This whole situation smells, and pointing the finger and a dead person is a convenient way to sweep it under the rug as quickly as possible.
These kids were taken across state lines to bowl games, why is the FBI not involved. There were serious lapses in required reporting by University officials, why are the accreditation boards not involved. Blaming this on “big time college football” is a “shiny mirror” distraction no different than the obama company.

(1) The report stipulates (page 51) that Paterno objected to the presence of Second Mile children on campus for any purpose whatsoever. “Is this [Sandusky's access to Penn State athletic facilities] for personal use or 2nd Mile kids? No to 2nd Mile. Liability problems.” Freeh nonetheless blames him for not keeping Sandusky and/or the 2nd Mile children off campus.
(2) Even though the report blames Penn State for not keeping Sandusky off campus, or out of the Lasch Building, it admits (page 81) that University counsel (Cynthia Baldwin) said that the University could not legally revoke Sandusky’s access to the athletic facilities because of his Emeritus status, and because he had not been convicted of a crime. Page 106 reiterates this stipulation. Page 107 adds that Baldwin said “his access could not be eliminated without the University being sued.” The report therefore condemns Penn State’s administrators for not doing something their attorney said could get them sued.
(3) The report also stipulates (page 69) that Schultz asked Attorney Wendell Courtney for legal advice on the subject of reporting suspected child abuse. The Freeh Group admits that it could not find out what advice Courtney provided, but it nonetheless accuses Schultz and others of a cover-up without having this information in hand. The bottom line is however that Schultz exercised what appears to be due diligence by asking an attorney what obligations the University had regarding the 2001 shower incident.
(4) The report admits that Curley told the Executive Director of the 2nd Mile about the 2001 shower incident, and the Director then told two 2nd Mile Trustees. They concluded that it was a “non-incident,” but Freeh’s press release and findings do not carry a single word of blame for the 2nd Mile.

Animal60 on July 27, 2012 at 11:34 AM

Remove his statue from the Penn State campus.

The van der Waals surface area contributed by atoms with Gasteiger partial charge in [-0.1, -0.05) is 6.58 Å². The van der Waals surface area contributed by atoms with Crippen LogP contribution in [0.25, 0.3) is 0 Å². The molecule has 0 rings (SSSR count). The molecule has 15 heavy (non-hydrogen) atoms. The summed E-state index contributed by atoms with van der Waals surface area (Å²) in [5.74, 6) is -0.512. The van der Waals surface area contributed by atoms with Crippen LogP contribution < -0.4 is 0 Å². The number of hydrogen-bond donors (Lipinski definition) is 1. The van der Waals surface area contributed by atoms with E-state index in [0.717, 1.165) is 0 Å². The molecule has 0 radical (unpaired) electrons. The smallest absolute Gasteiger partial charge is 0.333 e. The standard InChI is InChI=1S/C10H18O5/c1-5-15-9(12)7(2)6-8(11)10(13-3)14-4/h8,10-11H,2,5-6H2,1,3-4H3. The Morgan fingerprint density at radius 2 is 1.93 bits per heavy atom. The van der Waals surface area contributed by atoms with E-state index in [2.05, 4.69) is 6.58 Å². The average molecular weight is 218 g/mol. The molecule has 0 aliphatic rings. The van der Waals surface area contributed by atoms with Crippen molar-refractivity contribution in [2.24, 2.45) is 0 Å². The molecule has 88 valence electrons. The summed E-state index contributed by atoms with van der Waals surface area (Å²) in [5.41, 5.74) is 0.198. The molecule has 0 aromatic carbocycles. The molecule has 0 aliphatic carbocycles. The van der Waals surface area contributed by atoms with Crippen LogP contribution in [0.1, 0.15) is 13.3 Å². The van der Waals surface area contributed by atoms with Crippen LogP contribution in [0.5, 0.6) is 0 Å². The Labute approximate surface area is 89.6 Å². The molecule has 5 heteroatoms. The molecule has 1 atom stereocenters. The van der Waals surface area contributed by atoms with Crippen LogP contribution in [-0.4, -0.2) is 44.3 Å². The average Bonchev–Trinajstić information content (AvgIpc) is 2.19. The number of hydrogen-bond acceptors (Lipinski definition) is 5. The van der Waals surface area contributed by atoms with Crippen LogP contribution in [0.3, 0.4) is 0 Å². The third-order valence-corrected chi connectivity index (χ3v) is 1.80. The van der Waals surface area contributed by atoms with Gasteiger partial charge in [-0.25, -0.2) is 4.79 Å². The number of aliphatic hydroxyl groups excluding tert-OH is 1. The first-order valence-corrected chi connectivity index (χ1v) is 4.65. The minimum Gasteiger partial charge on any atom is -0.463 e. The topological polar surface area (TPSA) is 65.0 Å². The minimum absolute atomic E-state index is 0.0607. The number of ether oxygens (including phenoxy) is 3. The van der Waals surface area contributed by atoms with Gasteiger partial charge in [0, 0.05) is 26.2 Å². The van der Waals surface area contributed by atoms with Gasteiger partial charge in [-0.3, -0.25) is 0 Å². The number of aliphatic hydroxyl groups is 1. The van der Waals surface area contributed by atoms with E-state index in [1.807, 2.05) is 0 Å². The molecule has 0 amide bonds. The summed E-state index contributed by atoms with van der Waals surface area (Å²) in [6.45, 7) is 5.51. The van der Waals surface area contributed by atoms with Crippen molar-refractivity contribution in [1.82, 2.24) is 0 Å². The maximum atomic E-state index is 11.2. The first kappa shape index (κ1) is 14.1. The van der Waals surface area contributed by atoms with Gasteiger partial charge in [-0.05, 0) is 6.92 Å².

J.E. Dyer on July 27, 2012 at 11:37 AM

What kind of work can a man do after having helped keep quiet the child molestations being perpetrated by an underling?

I don’t know, something at the Vatican? Is that too snarky?

Seriously though, I find it hard to believe that Spanier is the only person capable of doing what he is doing AND judgement is a factor that goes into adjudicating security clearances- how can anybody look at Penn State and conclude that Spanier showed good judgement?

Happy Nomad on July 27, 2012 at 11:41 AM

It’s sort of like this hire by Barack Obama a few years ago.

katablog.com on July 27, 2012 at 11:24 AM

exactly what I was thinking too…bath house buddies

DanMan on July 27, 2012 at 11:43 AM

He’s now working in national security.? He is a family therapist! What credentials does he have, besides growing up in Chicago? If he is, I personally think it is total BS. He has even less credentials than BHO did when he came enetered into the oval office. What a joke!

Patriot Vet on July 27, 2012 at 11:45 AM

Hey, Ed… point of fact… Sand*sky’s keys to the football building were reported to have been lifted after the 2001 incident. Now that would not preclude him from using showers elsewhere on campus, such as Rec Hall (the old gym), the swimming facilities, or even the Jordan Center.
And, isn’t it interesting that Spanier claimed in his letter of earlier this week that he, too, was the victim of abuse as a youngster.

either orr on July 27, 2012 at 11:59 AM

It seems that vigilantes are needed once again to bring justice to this country.